– Expressions: commands that activate functions, for example, to define partial views and incorporate them into other templates, processes rendering views and templates and so on 

– Outlets: markers connecting templates with others. 

– Components: custom HTML elements that are used to clean the repetitive templates or create reusable controls.

– Router: this is responsible for defining nested routes, each supported by a data model. Templates and models change with user navigation, but the default behavior associated with these nested routes remains unchanged.

App.Router.map(function() {
  this.resource('post', { path: '/post/:post_id' }, function() {
    this.route('edit');
    this.resource('comments', function() {
      this.route('new');
    });
  });
});

In this example, the router creates the following nested routes:

– Components: these are custom HTML elements implemented with JavaScript language and templates such as GUI.

– Models: a model is an object that stores data persistently over time. Templates are responsible for displaying each of these Models to the user to convert them into HTML. Ember has a data persistence layer called Ember Data, which has undergone constant alterations over time and does not have very reliable documentation currently. 

– Route: these are the objects responsible for telling the template the data model to use and show to each user.

– Controller: provides, just like the model, properties to the template.

First steps to begin programming

These are the steps to follow if you want to start working with EmberJS to develop a web application. It is relatively simple:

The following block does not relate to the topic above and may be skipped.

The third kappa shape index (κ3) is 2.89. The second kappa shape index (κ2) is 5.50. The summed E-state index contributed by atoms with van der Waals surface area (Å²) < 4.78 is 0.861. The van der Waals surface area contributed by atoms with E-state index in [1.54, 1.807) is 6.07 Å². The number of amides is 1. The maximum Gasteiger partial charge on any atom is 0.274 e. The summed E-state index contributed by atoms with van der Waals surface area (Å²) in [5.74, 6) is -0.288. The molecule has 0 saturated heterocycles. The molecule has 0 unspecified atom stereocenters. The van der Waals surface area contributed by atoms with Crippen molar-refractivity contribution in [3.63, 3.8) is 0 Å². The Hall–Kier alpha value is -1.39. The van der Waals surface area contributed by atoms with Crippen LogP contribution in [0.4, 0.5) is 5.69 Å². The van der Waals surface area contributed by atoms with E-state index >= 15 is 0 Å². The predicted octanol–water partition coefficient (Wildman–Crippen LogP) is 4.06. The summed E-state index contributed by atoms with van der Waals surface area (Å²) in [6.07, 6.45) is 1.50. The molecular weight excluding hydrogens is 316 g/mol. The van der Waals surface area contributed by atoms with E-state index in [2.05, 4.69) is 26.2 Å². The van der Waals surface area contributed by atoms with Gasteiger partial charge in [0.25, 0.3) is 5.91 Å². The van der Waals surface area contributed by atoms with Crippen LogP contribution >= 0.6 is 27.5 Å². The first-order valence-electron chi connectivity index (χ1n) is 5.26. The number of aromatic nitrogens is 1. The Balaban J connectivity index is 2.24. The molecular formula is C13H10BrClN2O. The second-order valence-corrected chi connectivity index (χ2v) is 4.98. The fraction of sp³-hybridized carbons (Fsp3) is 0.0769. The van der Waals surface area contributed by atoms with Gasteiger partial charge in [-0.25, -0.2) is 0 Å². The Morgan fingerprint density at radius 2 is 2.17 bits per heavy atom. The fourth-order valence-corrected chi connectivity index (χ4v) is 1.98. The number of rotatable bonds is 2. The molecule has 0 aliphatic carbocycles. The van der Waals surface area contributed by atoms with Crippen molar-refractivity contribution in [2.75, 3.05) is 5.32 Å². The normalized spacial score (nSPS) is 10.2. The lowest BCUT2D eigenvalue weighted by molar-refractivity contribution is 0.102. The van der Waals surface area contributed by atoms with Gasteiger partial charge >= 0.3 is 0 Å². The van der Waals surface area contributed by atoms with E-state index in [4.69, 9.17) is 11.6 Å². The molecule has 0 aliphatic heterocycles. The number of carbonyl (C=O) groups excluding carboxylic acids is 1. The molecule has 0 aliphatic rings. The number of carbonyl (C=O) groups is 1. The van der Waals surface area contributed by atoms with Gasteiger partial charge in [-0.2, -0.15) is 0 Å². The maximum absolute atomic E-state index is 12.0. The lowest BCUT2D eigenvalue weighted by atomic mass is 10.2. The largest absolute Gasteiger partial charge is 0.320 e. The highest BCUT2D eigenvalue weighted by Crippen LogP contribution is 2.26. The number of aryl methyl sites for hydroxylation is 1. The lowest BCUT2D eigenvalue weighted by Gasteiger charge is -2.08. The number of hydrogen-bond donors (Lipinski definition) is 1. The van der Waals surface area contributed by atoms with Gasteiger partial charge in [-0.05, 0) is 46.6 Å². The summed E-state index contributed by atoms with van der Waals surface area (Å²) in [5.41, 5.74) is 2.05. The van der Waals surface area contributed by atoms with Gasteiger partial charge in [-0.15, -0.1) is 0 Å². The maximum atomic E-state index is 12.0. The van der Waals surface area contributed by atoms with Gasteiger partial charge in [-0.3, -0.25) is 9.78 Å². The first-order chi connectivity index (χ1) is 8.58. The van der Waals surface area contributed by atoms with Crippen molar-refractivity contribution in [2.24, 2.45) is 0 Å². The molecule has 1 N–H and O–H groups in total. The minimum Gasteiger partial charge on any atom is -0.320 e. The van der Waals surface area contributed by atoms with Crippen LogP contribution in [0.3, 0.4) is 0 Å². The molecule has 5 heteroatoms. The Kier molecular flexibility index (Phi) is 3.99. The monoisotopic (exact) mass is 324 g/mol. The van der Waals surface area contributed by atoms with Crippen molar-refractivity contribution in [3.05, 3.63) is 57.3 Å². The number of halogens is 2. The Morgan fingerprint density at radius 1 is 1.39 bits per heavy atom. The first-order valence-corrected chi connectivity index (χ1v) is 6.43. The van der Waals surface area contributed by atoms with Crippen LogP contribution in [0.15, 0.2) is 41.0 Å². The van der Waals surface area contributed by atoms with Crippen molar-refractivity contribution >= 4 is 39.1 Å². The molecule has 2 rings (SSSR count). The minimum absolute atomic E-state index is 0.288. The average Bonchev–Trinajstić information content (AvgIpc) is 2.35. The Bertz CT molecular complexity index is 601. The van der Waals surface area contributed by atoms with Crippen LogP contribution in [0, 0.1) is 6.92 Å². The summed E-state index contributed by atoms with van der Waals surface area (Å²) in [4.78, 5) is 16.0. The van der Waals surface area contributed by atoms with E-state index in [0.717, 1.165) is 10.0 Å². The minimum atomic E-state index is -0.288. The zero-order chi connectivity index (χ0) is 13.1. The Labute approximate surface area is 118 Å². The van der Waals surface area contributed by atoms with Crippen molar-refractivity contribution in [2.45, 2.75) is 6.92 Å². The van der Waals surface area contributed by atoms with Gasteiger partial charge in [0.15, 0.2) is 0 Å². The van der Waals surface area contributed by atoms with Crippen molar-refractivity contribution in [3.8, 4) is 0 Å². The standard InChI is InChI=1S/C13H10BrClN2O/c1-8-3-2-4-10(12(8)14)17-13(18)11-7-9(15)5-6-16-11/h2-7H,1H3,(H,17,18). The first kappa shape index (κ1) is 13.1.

– Download EmberJS dependencies: to program an application in EmberJS you first need to have JavaScript jQuery and Handlebars libraries. The first can be downloaded here and the second, here

– The second step would be to install Node.js.

– Then you need to configure Ember CLI (the command line interface of this development framework). Ember CLI is the web application development standard in EmberJS. Its installation is done through the command npm install -g ember-cli.

– The fourth is to install Bower, a dependencies manager for front-end that keeps all libraries for the project updated. You must use the command npm install -g bower.

– It is advisable to configure a test automation system. One option with EmberJS is to install PhantomJS. For installation you must use the command npm install -g phantomjs.

– Once you have installed the EmberJS command line interface and all its dependencies, you can begin to create the new project. First use the command cd to choose a folder within the project directory and then the new application is created with the command ember new application name. 'application name' will be the literal name that the application created in EmberJS will have. 

The CLI has interesting features for any developer:

– Structure the project's file directory.

– It is able to compile and compress these documents.

– It generates common patterns.

– It enables the functionalities added to the development framework to be easily incorporated. The Ember community develops plugins and the remainder can be incorporated into the framework. You can find these addons in several pages such as Ember Observer or Ember Addons.